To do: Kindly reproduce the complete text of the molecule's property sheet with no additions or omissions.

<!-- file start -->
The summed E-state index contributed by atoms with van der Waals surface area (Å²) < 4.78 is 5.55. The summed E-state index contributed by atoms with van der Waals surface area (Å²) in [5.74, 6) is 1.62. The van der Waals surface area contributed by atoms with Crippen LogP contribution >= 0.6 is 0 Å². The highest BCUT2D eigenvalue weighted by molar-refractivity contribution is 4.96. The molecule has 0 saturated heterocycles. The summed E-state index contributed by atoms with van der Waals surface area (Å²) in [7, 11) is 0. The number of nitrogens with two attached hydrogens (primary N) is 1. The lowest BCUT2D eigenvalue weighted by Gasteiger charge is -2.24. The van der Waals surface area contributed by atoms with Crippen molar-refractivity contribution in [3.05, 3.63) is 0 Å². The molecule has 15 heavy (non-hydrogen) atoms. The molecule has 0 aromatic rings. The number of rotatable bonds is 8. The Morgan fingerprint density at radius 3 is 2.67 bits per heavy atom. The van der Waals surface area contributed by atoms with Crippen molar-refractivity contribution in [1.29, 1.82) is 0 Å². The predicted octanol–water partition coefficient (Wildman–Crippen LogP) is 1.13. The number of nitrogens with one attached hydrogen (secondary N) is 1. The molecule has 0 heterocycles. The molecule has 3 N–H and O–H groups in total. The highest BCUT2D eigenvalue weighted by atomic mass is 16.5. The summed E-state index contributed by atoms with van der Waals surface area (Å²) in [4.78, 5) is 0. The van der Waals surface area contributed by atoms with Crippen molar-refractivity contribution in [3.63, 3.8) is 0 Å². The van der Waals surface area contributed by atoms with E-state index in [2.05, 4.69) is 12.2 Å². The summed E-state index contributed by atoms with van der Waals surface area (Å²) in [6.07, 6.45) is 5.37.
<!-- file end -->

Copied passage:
The summed E-state index contributed by atoms with van der Waals surface area (Å²) < 4.78 is 5.55. The summed E-state index contributed by atoms with van der Waals surface area (Å²) in [5.74, 6) is 1.62. The van der Waals surface area contributed by atoms with Crippen LogP contribution >= 0.6 is 0 Å². The highest BCUT2D eigenvalue weighted by molar-refractivity contribution is 4.96. The molecule has 0 saturated heterocycles. The summed E-state index contributed by atoms with van der Waals surface area (Å²) in [7, 11) is 0. The number of nitrogens with two attached hydrogens (primary N) is 1. The lowest BCUT2D eigenvalue weighted by Gasteiger charge is -2.24. The van der Waals surface area contributed by atoms with Crippen molar-refractivity contribution in [3.05, 3.63) is 0 Å². The molecule has 15 heavy (non-hydrogen) atoms. The molecule has 0 aromatic rings. The number of rotatable bonds is 8. The Morgan fingerprint density at radius 3 is 2.67 bits per heavy atom. The van der Waals surface area contributed by atoms with Crippen molar-refractivity contribution in [1.29, 1.82) is 0 Å². The predicted octanol–water partition coefficient (Wildman–Crippen LogP) is 1.13. The number of nitrogens with one attached hydrogen (secondary N) is 1. The molecule has 0 heterocycles. The molecule has 3 N–H and O–H groups in total. The highest BCUT2D eigenvalue weighted by atomic mass is 16.5. The summed E-state index contributed by atoms with van der Waals surface area (Å²) in [4.78, 5) is 0. The van der Waals surface area contributed by atoms with Crippen molar-refractivity contribution in [3.63, 3.8) is 0 Å². The van der Waals surface area contributed by atoms with E-state index in [2.05, 4.69) is 12.2 Å². The summed E-state index contributed by atoms with van der Waals surface area (Å²) in [6.07, 6.45) is 5.37.